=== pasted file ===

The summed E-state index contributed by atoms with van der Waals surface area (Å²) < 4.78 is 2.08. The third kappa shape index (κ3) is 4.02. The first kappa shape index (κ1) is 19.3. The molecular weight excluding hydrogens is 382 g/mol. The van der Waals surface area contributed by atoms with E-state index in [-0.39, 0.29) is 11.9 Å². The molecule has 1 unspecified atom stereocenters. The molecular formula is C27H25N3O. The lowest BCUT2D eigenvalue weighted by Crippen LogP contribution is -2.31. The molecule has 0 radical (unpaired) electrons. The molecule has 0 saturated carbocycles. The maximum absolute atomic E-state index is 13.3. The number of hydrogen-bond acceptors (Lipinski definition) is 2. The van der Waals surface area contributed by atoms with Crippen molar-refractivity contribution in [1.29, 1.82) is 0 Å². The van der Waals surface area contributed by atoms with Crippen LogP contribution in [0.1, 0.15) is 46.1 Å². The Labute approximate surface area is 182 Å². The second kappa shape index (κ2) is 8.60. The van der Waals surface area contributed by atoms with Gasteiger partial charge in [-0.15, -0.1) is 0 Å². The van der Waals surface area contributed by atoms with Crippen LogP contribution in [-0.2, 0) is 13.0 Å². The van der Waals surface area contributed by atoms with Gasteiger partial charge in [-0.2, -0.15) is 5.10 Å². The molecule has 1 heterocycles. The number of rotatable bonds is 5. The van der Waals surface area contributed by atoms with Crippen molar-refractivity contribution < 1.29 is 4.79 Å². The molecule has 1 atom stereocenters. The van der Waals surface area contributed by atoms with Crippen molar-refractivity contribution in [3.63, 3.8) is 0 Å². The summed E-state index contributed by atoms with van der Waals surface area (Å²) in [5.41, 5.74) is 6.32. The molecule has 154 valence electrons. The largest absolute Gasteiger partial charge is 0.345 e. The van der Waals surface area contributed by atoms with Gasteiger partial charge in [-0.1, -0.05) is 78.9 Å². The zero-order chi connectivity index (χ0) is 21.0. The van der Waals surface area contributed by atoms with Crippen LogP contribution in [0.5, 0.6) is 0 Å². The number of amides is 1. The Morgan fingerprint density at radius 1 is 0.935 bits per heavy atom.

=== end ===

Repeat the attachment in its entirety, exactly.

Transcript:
The summed E-state index contributed by atoms with van der Waals surface area (Å²) < 4.78 is 2.08. The third kappa shape index (κ3) is 4.02. The first kappa shape index (κ1) is 19.3. The molecular weight excluding hydrogens is 382 g/mol. The van der Waals surface area contributed by atoms with E-state index in [-0.39, 0.29) is 11.9 Å². The molecule has 1 unspecified atom stereocenters. The molecular formula is C27H25N3O. The lowest BCUT2D eigenvalue weighted by Crippen LogP contribution is -2.31. The molecule has 0 radical (unpaired) electrons. The molecule has 0 saturated carbocycles. The maximum absolute atomic E-state index is 13.3. The number of hydrogen-bond acceptors (Lipinski definition) is 2. The van der Waals surface area contributed by atoms with Crippen molar-refractivity contribution in [1.29, 1.82) is 0 Å². The van der Waals surface area contributed by atoms with Crippen LogP contribution in [0.1, 0.15) is 46.1 Å². The Labute approximate surface area is 182 Å². The second kappa shape index (κ2) is 8.60. The van der Waals surface area contributed by atoms with Gasteiger partial charge in [-0.15, -0.1) is 0 Å². The van der Waals surface area contributed by atoms with Crippen LogP contribution in [-0.2, 0) is 13.0 Å². The van der Waals surface area contributed by atoms with Gasteiger partial charge in [-0.2, -0.15) is 5.10 Å². The molecule has 1 heterocycles. The number of rotatable bonds is 5. The van der Waals surface area contributed by atoms with Crippen molar-refractivity contribution < 1.29 is 4.79 Å². The molecule has 1 atom stereocenters. The van der Waals surface area contributed by atoms with Crippen molar-refractivity contribution in [3.63, 3.8) is 0 Å². The summed E-state index contributed by atoms with van der Waals surface area (Å²) in [5.41, 5.74) is 6.32. The molecule has 154 valence electrons. The largest absolute Gasteiger partial charge is 0.345 e. The van der Waals surface area contributed by atoms with Gasteiger partial charge in [-0.1, -0.05) is 78.9 Å². The zero-order chi connectivity index (χ0) is 21.0. The van der Waals surface area contributed by atoms with Crippen LogP contribution in [0.5, 0.6) is 0 Å². The number of amides is 1. The Morgan fingerprint density at radius 1 is 0.935 bits per heavy atom.